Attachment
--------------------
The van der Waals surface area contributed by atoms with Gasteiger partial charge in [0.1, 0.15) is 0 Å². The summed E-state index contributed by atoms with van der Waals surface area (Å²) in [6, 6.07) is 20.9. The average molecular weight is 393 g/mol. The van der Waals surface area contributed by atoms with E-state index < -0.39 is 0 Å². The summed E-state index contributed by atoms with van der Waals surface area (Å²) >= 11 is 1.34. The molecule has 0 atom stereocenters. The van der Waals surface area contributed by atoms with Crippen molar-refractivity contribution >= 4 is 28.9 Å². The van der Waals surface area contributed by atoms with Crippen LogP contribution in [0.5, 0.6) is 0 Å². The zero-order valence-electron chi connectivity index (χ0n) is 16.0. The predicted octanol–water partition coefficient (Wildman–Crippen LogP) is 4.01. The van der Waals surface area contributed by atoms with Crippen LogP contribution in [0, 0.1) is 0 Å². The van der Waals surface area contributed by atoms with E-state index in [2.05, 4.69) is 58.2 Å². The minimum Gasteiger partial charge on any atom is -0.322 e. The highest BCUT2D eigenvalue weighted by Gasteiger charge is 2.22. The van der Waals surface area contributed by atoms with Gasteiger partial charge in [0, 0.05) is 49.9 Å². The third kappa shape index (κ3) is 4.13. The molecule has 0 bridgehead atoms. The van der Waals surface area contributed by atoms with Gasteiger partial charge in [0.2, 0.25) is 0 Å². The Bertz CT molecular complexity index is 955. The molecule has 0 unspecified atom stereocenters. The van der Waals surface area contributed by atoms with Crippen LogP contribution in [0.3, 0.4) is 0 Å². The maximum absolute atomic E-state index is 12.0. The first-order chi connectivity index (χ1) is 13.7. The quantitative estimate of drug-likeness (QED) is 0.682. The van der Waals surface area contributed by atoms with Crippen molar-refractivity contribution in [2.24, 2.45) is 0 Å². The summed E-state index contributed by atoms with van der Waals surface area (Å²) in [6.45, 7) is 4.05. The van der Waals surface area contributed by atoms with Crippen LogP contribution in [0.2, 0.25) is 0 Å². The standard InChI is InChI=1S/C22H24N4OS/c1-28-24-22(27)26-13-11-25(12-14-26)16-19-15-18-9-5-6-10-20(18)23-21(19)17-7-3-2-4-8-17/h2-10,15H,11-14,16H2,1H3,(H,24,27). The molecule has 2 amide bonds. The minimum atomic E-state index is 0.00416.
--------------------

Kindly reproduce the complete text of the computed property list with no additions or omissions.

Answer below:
The van der Waals surface area contributed by atoms with Gasteiger partial charge in [0.1, 0.15) is 0 Å². The summed E-state index contributed by atoms with van der Waals surface area (Å²) in [6, 6.07) is 20.9. The average molecular weight is 393 g/mol. The van der Waals surface area contributed by atoms with E-state index < -0.39 is 0 Å². The summed E-state index contributed by atoms with van der Waals surface area (Å²) >= 11 is 1.34. The molecule has 0 atom stereocenters. The van der Waals surface area contributed by atoms with Crippen molar-refractivity contribution >= 4 is 28.9 Å². The van der Waals surface area contributed by atoms with Crippen LogP contribution in [0.5, 0.6) is 0 Å². The zero-order valence-electron chi connectivity index (χ0n) is 16.0. The predicted octanol–water partition coefficient (Wildman–Crippen LogP) is 4.01. The van der Waals surface area contributed by atoms with Crippen LogP contribution in [0, 0.1) is 0 Å². The van der Waals surface area contributed by atoms with E-state index in [2.05, 4.69) is 58.2 Å². The minimum Gasteiger partial charge on any atom is -0.322 e. The highest BCUT2D eigenvalue weighted by Gasteiger charge is 2.22. The van der Waals surface area contributed by atoms with Gasteiger partial charge in [0, 0.05) is 49.9 Å². The third kappa shape index (κ3) is 4.13. The molecule has 0 bridgehead atoms. The van der Waals surface area contributed by atoms with Gasteiger partial charge in [0.2, 0.25) is 0 Å². The Bertz CT molecular complexity index is 955. The molecule has 0 unspecified atom stereocenters. The van der Waals surface area contributed by atoms with Crippen LogP contribution in [0.3, 0.4) is 0 Å². The maximum absolute atomic E-state index is 12.0. The first-order chi connectivity index (χ1) is 13.7. The quantitative estimate of drug-likeness (QED) is 0.682. The van der Waals surface area contributed by atoms with Crippen molar-refractivity contribution in [2.24, 2.45) is 0 Å². The summed E-state index contributed by atoms with van der Waals surface area (Å²) in [6.45, 7) is 4.05. The van der Waals surface area contributed by atoms with Crippen LogP contribution in [0.2, 0.25) is 0 Å². The standard InChI is InChI=1S/C22H24N4OS/c1-28-24-22(27)26-13-11-25(12-14-26)16-19-15-18-9-5-6-10-20(18)23-21(19)17-7-3-2-4-8-17/h2-10,15H,11-14,16H2,1H3,(H,24,27). The molecule has 2 amide bonds. The minimum atomic E-state index is 0.00416.